From the Danish Civil Registration System,12 we identified all women in Denmark 15–45 years of age during January 1995–October 2006. Information on a diagnosis of GWs was obtained from the Danish National Patient Register and through redemptions of a prescription for podophyllotoxin in the Danish National Prescription Registry. Women were considered without GWs until the first diagnosis of GWs in the National Patient Register or first prescription of podophyllotoxin in the Prescription Registry, whatever came first. The National Patient Register contains information on all diagnoses made in public and private hospitals in Denmark—inpatient admissions since 1978 and outpatient admissions since 1995—while the Prescription Registry holds information on all redeemed prescriptions since 1995. Because the notification of GWs is not compulsory in Denmark, we used prescriptions of podophyllotoxin as an indicator of GWs to capture cases that were diagnosed outside the hospitals by general practitioners and practising medical specialists. Podophyllotoxin is used exclusively to treat GWs and is the first-line treatment against GWs in Denmark. All cases of GWs diagnosed at hospitals are registered in the National Patient Register.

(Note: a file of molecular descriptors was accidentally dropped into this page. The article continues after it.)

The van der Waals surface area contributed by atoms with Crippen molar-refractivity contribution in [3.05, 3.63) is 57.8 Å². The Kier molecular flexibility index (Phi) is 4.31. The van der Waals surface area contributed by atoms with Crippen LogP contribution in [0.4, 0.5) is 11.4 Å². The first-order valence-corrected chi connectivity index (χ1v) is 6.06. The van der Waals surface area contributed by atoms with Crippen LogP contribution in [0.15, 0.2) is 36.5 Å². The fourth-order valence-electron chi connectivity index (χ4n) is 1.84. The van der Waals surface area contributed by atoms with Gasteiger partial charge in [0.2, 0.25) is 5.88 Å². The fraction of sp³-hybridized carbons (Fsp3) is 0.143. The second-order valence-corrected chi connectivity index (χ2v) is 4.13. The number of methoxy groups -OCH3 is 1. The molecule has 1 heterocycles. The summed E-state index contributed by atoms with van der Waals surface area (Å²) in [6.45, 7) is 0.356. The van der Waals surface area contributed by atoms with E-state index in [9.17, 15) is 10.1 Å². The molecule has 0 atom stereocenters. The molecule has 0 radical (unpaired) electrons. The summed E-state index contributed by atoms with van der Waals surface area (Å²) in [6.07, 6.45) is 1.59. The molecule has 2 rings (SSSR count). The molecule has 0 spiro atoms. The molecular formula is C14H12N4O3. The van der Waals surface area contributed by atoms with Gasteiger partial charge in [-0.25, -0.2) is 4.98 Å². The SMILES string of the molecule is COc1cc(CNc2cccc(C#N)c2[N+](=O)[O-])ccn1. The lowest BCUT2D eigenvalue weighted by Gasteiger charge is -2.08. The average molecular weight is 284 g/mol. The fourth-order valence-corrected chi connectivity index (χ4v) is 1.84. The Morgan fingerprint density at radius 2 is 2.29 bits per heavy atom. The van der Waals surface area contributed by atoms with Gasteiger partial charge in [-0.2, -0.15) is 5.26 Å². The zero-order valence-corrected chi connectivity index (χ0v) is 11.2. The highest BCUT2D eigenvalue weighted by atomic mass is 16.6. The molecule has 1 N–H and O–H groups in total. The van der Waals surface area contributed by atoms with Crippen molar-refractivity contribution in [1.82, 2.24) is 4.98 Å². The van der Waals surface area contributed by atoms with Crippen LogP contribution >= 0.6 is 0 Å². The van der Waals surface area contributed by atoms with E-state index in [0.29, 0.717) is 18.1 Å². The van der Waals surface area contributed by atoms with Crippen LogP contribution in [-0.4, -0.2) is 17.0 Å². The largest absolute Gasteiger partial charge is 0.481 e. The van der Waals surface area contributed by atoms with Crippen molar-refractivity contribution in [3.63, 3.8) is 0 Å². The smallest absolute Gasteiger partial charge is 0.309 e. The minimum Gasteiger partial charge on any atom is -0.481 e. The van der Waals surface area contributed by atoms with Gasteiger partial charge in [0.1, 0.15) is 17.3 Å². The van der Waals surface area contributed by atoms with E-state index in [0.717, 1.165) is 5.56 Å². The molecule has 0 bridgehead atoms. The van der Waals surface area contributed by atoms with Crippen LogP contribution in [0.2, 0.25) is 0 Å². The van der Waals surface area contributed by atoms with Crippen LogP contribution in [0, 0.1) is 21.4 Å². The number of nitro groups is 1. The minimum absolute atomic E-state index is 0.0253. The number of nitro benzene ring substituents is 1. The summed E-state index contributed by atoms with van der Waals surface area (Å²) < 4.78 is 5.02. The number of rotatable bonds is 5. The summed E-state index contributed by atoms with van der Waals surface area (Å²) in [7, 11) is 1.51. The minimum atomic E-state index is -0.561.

The Danish Pathology Data Bank covers all pathology data from the entire country. From this registry we retrieved information about cervical cytological and histological examinations. Women with and without GWs were linked to the Danish Pathology Data Bank and followed for occurrence of CIN2+. HPV vaccination status was not taken into account because in Denmark the first HPV vaccine was licensed in October 2006, the end of our study period.